It's a beautiful, crisp autumn day on Allendale Road, in Auckland's Mt Albert, which is usually bustling with people heading home or going to work or school.
Like the rest of New Zealand, though, the chattering birds now have full dominion, other than the odd dog walker or delivery van.
But behind every door, people are dealing with one of the most extraordinary and frightening events in our country's history.
RNZ spent a few hours on the phone finding out how people in this particular street - it was chosen at random - are adapting to their strange new realities.
Jas is locked down with his stepmother, brother, father, two dogs and two cats.
My old man's pretty crook - he's been in bed for a few days so we're a bit worried about him. We'll take him to the doctor's tomorrow.
"Hopefully it's not as bad as what everyone else has been dealing with."
Otherwise they're holding up okay - they've got a big house so aren't too on top of each other, and the animals are loving all the extra strokes they're getting with everyone home all day.
"I'm the only one that leaves the house now - I go to the supermarket or I go to the chemist - unless they're exercising. But dad can't, and my stepmother she's going a bit out of her mind.
"She's normally so busy, so it's probably the hardest for her out of all of us. [She's doing] anything and everything, but she's gonna run out of things to do pretty quickly because she's such a such a busy lady."
A few houses down, Judy is isolating alone and having a bit of a hard time at the moment.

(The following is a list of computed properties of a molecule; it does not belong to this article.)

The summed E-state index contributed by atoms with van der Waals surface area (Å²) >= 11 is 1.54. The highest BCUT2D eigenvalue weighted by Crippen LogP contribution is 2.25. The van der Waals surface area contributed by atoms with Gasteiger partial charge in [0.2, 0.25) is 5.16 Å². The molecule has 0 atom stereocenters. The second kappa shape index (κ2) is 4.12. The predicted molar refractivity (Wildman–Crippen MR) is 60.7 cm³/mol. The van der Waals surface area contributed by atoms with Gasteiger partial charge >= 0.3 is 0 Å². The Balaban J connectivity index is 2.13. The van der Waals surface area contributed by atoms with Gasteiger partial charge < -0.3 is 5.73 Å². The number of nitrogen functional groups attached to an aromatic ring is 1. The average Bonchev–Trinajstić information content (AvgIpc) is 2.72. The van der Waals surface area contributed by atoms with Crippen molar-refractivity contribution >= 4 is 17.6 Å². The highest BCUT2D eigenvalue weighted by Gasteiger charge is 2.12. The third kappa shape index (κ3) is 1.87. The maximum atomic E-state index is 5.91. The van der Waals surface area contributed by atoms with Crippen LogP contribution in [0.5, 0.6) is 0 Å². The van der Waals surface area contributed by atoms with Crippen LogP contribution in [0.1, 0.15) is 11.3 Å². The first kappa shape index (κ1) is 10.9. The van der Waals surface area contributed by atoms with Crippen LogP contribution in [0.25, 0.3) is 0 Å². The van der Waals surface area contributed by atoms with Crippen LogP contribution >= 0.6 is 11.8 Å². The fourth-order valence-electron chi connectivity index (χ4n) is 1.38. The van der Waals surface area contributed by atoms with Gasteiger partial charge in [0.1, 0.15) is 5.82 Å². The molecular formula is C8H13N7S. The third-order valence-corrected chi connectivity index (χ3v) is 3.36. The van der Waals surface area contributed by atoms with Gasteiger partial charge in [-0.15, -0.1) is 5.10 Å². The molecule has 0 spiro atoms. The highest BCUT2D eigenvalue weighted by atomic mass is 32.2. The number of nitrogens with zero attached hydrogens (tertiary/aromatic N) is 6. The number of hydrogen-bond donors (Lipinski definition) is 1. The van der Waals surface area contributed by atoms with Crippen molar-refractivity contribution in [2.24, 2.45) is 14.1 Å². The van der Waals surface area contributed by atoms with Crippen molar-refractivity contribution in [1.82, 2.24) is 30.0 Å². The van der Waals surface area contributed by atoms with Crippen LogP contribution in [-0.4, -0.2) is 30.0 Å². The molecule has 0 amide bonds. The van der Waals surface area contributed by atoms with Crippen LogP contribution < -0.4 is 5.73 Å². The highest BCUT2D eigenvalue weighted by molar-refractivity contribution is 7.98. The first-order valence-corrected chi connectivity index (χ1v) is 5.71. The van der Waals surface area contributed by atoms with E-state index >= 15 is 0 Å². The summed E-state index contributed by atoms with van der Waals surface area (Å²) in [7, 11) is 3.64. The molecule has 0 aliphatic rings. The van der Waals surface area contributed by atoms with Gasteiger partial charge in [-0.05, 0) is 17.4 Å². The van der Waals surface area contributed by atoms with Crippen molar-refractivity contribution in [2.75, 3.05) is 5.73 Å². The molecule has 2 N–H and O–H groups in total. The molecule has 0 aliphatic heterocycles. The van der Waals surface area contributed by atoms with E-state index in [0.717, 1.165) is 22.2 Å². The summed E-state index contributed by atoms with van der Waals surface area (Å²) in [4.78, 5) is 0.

"It is stressful. Yes, it is sort of the unknown," she said.
She's been passing the time doing crafts - knitting and sewing - and watching television.
"I do patchwork, so I'm doing a wall hanging and knitting blankets for the hospital, which I do anyway."
Barbara Plant has become the Allendale Road street co-ordinator for the Mt Albert Community Facebook page, and has been dropping flyers in letterboxes offering a helping hand to anyone who may need one.
"I've had about seven people call me and leave their name and contact details, offering help. But I've had no one ask for help ... so that's a good thing."
Roger Davies and his wife have been self-isolating for a few days longer than most, having travelled from Australia last Monday.
"We are consciously making our property our secondary defence. The odds are that [if we caught Covid-19] we'd give it to our daughter who's supplying our food, so she doesn't go anywhere near contact with us - there's always a physical barrier, a door or window or something.
"She was outside having a beer and we were having a drink on the inside, and she took a photograph and posted it to my son in Australia who thought that was rather strange."
Their neighbour, Diane, gave the top answer when asked what people should do to stop getting bored.
"I guess you've got two choices, haven't you? You can either keep your pyjamas on, loll around and watch telly all day. Or you can get on with all the things that you've been meaning to do but haven't."
We'll check back in with the cast of Allendale Road in a week or two.
- If you have symptoms of the coronavirus, call the NZ Covid-19 Healthline on 0800 358 5453 (+64 9 358 5453 for international SIMs) or call your GP - don't show up at a medical centre